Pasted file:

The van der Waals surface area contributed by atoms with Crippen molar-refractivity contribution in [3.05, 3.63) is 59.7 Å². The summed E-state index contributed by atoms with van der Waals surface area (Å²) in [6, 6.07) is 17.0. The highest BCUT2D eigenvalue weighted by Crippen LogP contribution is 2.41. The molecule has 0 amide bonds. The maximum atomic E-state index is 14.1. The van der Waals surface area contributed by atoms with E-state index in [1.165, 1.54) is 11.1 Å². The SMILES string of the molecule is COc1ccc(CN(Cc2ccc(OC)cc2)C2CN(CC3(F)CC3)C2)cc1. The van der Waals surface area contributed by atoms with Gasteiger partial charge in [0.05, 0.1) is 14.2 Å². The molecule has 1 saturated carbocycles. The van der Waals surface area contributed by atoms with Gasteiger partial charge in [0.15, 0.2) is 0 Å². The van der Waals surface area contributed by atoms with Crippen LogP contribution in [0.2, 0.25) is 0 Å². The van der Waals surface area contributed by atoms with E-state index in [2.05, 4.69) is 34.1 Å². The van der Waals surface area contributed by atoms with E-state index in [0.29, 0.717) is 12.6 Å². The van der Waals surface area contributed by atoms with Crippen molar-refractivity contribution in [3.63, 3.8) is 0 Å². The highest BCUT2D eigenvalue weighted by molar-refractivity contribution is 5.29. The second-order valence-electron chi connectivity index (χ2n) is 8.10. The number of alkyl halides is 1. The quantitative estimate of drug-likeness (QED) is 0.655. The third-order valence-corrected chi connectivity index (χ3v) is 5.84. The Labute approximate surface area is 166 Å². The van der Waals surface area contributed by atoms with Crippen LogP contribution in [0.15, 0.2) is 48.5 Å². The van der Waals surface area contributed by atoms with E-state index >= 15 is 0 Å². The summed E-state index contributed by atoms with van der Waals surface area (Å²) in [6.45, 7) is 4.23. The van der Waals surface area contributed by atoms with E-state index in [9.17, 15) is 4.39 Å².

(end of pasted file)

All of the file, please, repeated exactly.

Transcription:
The van der Waals surface area contributed by atoms with Crippen molar-refractivity contribution in [3.05, 3.63) is 59.7 Å². The summed E-state index contributed by atoms with van der Waals surface area (Å²) in [6, 6.07) is 17.0. The highest BCUT2D eigenvalue weighted by Crippen LogP contribution is 2.41. The molecule has 0 amide bonds. The maximum atomic E-state index is 14.1. The van der Waals surface area contributed by atoms with E-state index in [1.165, 1.54) is 11.1 Å². The SMILES string of the molecule is COc1ccc(CN(Cc2ccc(OC)cc2)C2CN(CC3(F)CC3)C2)cc1. The van der Waals surface area contributed by atoms with Gasteiger partial charge in [0.05, 0.1) is 14.2 Å². The molecule has 1 saturated carbocycles. The van der Waals surface area contributed by atoms with Gasteiger partial charge in [0.15, 0.2) is 0 Å². The van der Waals surface area contributed by atoms with Crippen LogP contribution in [0.2, 0.25) is 0 Å². The van der Waals surface area contributed by atoms with E-state index in [2.05, 4.69) is 34.1 Å². The van der Waals surface area contributed by atoms with E-state index in [0.29, 0.717) is 12.6 Å². The van der Waals surface area contributed by atoms with Crippen molar-refractivity contribution in [3.63, 3.8) is 0 Å². The highest BCUT2D eigenvalue weighted by molar-refractivity contribution is 5.29. The second-order valence-electron chi connectivity index (χ2n) is 8.10. The number of alkyl halides is 1. The quantitative estimate of drug-likeness (QED) is 0.655. The third-order valence-corrected chi connectivity index (χ3v) is 5.84. The Labute approximate surface area is 166 Å². The van der Waals surface area contributed by atoms with Crippen LogP contribution in [0.15, 0.2) is 48.5 Å². The van der Waals surface area contributed by atoms with E-state index >= 15 is 0 Å². The summed E-state index contributed by atoms with van der Waals surface area (Å²) in [6.45, 7) is 4.23. The van der Waals surface area contributed by atoms with E-state index in [9.17, 15) is 4.39 Å².